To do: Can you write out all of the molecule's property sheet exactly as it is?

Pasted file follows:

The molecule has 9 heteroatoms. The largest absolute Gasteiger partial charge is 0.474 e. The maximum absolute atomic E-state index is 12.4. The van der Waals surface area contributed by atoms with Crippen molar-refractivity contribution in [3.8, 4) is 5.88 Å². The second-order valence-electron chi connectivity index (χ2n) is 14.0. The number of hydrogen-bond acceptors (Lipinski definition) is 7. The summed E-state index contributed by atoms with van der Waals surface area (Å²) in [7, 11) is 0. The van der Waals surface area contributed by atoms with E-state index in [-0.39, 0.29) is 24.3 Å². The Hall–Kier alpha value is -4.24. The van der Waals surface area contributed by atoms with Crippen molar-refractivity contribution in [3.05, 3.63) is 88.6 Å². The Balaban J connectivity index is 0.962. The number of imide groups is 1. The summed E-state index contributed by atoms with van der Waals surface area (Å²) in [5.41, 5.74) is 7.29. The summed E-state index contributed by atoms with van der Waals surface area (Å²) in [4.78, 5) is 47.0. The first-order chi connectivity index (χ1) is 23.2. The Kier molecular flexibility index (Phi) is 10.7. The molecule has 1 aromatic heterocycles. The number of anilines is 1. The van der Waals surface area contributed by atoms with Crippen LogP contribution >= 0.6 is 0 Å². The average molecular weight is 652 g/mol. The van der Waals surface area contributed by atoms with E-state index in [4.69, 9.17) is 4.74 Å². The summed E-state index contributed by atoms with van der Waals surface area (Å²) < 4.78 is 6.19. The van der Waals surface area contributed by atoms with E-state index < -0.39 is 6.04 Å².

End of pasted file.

The molecule has 9 heteroatoms. The largest absolute Gasteiger partial charge is 0.474 e. The maximum absolute atomic E-state index is 12.4. The van der Waals surface area contributed by atoms with Crippen molar-refractivity contribution in [3.8, 4) is 5.88 Å². The second-order valence-electron chi connectivity index (χ2n) is 14.0. The number of hydrogen-bond acceptors (Lipinski definition) is 7. The summed E-state index contributed by atoms with van der Waals surface area (Å²) in [7, 11) is 0. The van der Waals surface area contributed by atoms with E-state index in [-0.39, 0.29) is 24.3 Å². The Hall–Kier alpha value is -4.24. The van der Waals surface area contributed by atoms with Crippen molar-refractivity contribution in [3.05, 3.63) is 88.6 Å². The Balaban J connectivity index is 0.962. The number of imide groups is 1. The summed E-state index contributed by atoms with van der Waals surface area (Å²) in [5.41, 5.74) is 7.29. The summed E-state index contributed by atoms with van der Waals surface area (Å²) in [4.78, 5) is 47.0. The first-order chi connectivity index (χ1) is 23.2. The Kier molecular flexibility index (Phi) is 10.7. The molecule has 1 aromatic heterocycles. The number of anilines is 1. The van der Waals surface area contributed by atoms with Crippen LogP contribution >= 0.6 is 0 Å². The average molecular weight is 652 g/mol. The van der Waals surface area contributed by atoms with E-state index in [4.69, 9.17) is 4.74 Å². The summed E-state index contributed by atoms with van der Waals surface area (Å²) < 4.78 is 6.19. The van der Waals surface area contributed by atoms with E-state index < -0.39 is 6.04 Å².